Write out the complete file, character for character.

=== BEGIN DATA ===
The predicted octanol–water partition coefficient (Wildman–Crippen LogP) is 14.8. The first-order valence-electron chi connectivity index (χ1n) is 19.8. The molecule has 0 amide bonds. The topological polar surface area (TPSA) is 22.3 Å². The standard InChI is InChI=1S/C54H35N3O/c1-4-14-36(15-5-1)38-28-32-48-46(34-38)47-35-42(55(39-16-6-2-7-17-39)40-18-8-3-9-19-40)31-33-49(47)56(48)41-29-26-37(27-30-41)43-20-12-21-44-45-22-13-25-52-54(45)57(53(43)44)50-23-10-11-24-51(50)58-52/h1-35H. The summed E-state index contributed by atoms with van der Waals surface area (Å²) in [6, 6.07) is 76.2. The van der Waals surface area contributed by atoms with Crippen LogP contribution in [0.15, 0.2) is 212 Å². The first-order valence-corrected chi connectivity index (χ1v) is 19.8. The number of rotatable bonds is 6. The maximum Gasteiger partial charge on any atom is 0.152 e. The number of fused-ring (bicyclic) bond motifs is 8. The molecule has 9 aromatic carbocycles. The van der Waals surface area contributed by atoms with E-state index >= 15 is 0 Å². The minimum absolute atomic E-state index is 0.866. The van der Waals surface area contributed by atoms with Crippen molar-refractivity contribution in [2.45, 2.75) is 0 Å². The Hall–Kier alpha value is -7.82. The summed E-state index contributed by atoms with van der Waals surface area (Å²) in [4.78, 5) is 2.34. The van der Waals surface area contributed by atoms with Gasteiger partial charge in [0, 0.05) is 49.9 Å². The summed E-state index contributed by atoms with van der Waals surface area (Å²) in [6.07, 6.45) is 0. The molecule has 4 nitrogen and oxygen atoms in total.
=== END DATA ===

The predicted octanol–water partition coefficient (Wildman–Crippen LogP) is 14.8. The first-order valence-electron chi connectivity index (χ1n) is 19.8. The molecule has 0 amide bonds. The topological polar surface area (TPSA) is 22.3 Å². The standard InChI is InChI=1S/C54H35N3O/c1-4-14-36(15-5-1)38-28-32-48-46(34-38)47-35-42(55(39-16-6-2-7-17-39)40-18-8-3-9-19-40)31-33-49(47)56(48)41-29-26-37(27-30-41)43-20-12-21-44-45-22-13-25-52-54(45)57(53(43)44)50-23-10-11-24-51(50)58-52/h1-35H. The summed E-state index contributed by atoms with van der Waals surface area (Å²) in [6, 6.07) is 76.2. The van der Waals surface area contributed by atoms with Crippen LogP contribution in [0.15, 0.2) is 212 Å². The first-order valence-corrected chi connectivity index (χ1v) is 19.8. The number of rotatable bonds is 6. The maximum Gasteiger partial charge on any atom is 0.152 e. The number of fused-ring (bicyclic) bond motifs is 8. The molecule has 9 aromatic carbocycles. The van der Waals surface area contributed by atoms with E-state index >= 15 is 0 Å². The minimum absolute atomic E-state index is 0.866. The van der Waals surface area contributed by atoms with Crippen molar-refractivity contribution in [2.45, 2.75) is 0 Å². The Hall–Kier alpha value is -7.82. The summed E-state index contributed by atoms with van der Waals surface area (Å²) in [4.78, 5) is 2.34. The van der Waals surface area contributed by atoms with Gasteiger partial charge in [0, 0.05) is 49.9 Å². The summed E-state index contributed by atoms with van der Waals surface area (Å²) in [6.07, 6.45) is 0. The molecule has 4 nitrogen and oxygen atoms in total.